You might think that the 10,000 calories they eat plays a role as well. Certainly there is some truth to that, but calories alone are not enough as we explored in the Calorie Series. It is possible to eat 5,000 calories a day of a low carbohydrate, high fat diet and still not gain significant weight. So calories by themselves are not sufficient. Overfeeding studies also show the difficulty in simply giving more calories to gain weight. In some overfeeding studies, subjects took as much as 10,000 calories a day, but only gained a few pounds.
The first ingredient is ground yellow corn. There is also corn gluten meal, whole wheat flour, rice flour and sugar. All refined carbohydrates. Dogs, of course are carnivores and should not be eating carbohydrates. The same thing that drives human obesity tends to drive canine obesity as well – the fattening carbohydrate.
The same thing is true for cattle. In todays industrial farms, there is an emphasis on getting cattle fattened so that they can get to the dinner table. Cows normally eat grass, but it turns out that this is a very poor way to get them fat.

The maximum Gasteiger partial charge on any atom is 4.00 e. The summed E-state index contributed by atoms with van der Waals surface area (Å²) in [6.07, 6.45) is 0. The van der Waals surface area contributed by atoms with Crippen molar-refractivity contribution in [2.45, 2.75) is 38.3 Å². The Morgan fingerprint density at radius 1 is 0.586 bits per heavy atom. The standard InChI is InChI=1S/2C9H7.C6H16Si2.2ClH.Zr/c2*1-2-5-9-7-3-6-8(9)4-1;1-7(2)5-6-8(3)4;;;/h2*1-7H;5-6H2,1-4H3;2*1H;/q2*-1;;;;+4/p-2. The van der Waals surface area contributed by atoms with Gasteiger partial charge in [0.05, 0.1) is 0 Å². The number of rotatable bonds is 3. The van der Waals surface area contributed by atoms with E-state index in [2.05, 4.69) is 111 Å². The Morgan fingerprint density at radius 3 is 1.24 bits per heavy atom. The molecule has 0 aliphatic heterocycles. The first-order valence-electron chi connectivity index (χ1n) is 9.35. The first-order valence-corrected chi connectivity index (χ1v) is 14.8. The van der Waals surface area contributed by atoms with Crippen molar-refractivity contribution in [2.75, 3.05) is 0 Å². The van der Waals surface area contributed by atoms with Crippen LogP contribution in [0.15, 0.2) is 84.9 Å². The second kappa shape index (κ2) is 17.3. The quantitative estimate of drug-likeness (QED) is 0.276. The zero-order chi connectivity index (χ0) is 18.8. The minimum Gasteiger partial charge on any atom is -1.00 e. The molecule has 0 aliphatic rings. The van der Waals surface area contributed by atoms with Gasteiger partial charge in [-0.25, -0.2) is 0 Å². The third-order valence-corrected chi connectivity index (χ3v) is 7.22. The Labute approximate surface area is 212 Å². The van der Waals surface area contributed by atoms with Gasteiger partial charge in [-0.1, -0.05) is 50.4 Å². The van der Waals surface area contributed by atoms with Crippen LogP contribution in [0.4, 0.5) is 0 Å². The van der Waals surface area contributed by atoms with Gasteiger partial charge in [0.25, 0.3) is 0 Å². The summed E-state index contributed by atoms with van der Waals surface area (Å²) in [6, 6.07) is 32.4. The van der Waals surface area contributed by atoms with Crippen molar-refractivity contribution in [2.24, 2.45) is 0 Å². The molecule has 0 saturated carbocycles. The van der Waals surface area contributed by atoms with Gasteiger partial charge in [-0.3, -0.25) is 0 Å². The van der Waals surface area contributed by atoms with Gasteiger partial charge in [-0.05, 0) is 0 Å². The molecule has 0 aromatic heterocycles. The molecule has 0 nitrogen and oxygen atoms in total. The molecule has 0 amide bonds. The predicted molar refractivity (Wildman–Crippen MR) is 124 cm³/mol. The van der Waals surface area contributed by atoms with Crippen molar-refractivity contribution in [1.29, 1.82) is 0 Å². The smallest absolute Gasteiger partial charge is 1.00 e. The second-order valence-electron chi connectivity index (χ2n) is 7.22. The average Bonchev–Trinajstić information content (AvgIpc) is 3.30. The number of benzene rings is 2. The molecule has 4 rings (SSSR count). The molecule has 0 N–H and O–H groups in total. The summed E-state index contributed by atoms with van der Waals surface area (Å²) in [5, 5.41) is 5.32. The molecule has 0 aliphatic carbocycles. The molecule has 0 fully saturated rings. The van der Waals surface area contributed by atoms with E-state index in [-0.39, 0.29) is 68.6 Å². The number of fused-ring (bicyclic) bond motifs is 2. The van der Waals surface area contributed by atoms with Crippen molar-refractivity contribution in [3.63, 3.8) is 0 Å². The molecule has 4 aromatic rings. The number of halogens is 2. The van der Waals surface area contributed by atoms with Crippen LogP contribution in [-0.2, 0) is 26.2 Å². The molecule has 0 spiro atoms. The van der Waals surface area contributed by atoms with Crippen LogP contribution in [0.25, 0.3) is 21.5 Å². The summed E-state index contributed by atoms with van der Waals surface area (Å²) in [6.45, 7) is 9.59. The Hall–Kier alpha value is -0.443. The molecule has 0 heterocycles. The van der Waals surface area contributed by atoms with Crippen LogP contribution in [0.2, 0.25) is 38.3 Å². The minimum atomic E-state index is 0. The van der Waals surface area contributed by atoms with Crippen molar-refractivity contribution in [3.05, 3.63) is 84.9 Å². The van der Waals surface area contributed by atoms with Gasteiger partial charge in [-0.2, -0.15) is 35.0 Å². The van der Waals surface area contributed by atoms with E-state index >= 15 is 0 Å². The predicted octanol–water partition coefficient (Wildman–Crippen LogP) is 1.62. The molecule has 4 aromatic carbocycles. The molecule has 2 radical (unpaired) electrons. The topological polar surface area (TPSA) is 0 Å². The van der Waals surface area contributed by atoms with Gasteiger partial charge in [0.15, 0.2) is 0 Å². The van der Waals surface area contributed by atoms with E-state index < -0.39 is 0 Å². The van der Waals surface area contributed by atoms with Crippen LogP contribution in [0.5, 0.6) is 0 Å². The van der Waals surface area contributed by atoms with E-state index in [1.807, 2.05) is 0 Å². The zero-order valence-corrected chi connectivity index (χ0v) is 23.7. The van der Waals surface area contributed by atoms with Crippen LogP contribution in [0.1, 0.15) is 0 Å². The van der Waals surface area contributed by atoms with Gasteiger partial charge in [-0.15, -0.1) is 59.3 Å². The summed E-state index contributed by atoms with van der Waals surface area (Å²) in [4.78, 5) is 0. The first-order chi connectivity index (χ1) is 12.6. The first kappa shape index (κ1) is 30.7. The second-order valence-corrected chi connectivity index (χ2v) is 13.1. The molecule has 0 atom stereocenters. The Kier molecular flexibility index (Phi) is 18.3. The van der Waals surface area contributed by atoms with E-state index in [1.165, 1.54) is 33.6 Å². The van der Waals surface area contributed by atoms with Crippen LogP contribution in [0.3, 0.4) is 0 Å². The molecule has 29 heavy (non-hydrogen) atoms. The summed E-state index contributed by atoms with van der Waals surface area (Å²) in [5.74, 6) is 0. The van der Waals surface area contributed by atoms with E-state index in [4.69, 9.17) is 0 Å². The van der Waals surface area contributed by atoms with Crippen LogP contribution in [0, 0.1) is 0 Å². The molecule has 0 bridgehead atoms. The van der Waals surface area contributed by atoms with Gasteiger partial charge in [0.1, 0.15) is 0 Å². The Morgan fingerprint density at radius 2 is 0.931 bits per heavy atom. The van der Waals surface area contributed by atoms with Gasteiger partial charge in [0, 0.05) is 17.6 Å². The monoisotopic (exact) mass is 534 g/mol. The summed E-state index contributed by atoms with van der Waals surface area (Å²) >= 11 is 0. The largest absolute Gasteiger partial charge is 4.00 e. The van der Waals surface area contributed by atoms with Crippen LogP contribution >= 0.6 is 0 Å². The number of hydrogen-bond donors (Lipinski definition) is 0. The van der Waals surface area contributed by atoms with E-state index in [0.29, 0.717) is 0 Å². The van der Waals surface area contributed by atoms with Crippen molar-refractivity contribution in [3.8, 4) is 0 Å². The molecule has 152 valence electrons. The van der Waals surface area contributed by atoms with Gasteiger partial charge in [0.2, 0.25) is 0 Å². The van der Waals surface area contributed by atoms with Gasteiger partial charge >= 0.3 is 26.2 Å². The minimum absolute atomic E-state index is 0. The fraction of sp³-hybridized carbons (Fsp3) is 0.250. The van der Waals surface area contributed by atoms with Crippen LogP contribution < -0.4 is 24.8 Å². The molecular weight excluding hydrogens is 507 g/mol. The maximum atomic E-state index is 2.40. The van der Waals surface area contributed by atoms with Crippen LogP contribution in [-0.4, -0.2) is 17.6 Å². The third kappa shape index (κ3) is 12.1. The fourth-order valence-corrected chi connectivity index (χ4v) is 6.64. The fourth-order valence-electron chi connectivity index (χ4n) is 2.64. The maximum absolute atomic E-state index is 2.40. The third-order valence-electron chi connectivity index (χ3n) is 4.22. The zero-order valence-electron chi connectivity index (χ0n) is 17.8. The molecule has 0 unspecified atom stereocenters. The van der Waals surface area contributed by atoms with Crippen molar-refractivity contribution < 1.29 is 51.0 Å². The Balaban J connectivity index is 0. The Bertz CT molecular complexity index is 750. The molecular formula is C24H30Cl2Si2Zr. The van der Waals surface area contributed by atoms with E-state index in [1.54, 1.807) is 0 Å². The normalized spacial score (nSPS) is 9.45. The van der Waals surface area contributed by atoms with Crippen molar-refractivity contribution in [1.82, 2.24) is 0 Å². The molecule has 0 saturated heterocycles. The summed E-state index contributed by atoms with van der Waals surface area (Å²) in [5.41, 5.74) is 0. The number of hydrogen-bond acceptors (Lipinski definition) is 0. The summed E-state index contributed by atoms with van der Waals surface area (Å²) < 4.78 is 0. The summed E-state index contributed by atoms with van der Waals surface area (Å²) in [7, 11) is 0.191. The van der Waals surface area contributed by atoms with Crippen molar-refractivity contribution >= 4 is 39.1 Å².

Typically, Cattle are raised in a feedlot with a lot of up to 90% grains. This has the effect of fattening the up quickly for slaughter. The same thing drive bovine obesity that drives human obesity – the fattening carbohydrate. In tropical countries that do not grow a lot of grain, molasses can be substituted. Ranchers, who have studied every way of fattening cattle, quickly realize that nothing works quite so well as the fattening carbohydrate.
Feeding cows grains also has the effect of introducing more fat streaking into the muscles. This, of course, is not normal or healthy for the cow. The fat is not supposed to be in the middle of the muscle. However, it does make the meat more tender so that grass fed beef are often finished on grains.
For many health reasons, losing weight is important. It can improve your blood sugars, blood pressure and metabolic health, lowering your risk of heart disease, stroke and cancer. But it’s not easy. That’s where we can help.